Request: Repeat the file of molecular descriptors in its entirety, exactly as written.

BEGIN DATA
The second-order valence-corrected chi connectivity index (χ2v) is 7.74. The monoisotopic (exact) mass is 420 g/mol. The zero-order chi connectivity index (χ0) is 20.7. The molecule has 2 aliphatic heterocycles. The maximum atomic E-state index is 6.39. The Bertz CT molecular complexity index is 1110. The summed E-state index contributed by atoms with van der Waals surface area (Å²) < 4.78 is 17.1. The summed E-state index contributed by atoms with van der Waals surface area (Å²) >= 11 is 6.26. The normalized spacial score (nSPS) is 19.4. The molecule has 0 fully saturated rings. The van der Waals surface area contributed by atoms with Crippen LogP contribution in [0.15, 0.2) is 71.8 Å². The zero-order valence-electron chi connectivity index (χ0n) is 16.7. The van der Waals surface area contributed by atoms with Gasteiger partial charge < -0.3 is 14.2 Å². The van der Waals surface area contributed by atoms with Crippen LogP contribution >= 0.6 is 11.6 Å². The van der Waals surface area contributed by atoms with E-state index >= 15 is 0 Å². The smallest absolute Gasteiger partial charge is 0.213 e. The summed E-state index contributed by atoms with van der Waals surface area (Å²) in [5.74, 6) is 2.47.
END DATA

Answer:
The second-order valence-corrected chi connectivity index (χ2v) is 7.74. The monoisotopic (exact) mass is 420 g/mol. The zero-order chi connectivity index (χ0) is 20.7. The molecule has 2 aliphatic heterocycles. The maximum atomic E-state index is 6.39. The Bertz CT molecular complexity index is 1110. The summed E-state index contributed by atoms with van der Waals surface area (Å²) < 4.78 is 17.1. The summed E-state index contributed by atoms with van der Waals surface area (Å²) >= 11 is 6.26. The normalized spacial score (nSPS) is 19.4. The molecule has 0 fully saturated rings. The van der Waals surface area contributed by atoms with Crippen LogP contribution in [0.15, 0.2) is 71.8 Å². The zero-order valence-electron chi connectivity index (χ0n) is 16.7. The van der Waals surface area contributed by atoms with Gasteiger partial charge < -0.3 is 14.2 Å². The van der Waals surface area contributed by atoms with Crippen LogP contribution >= 0.6 is 11.6 Å². The van der Waals surface area contributed by atoms with E-state index >= 15 is 0 Å². The smallest absolute Gasteiger partial charge is 0.213 e. The summed E-state index contributed by atoms with van der Waals surface area (Å²) in [5.74, 6) is 2.47.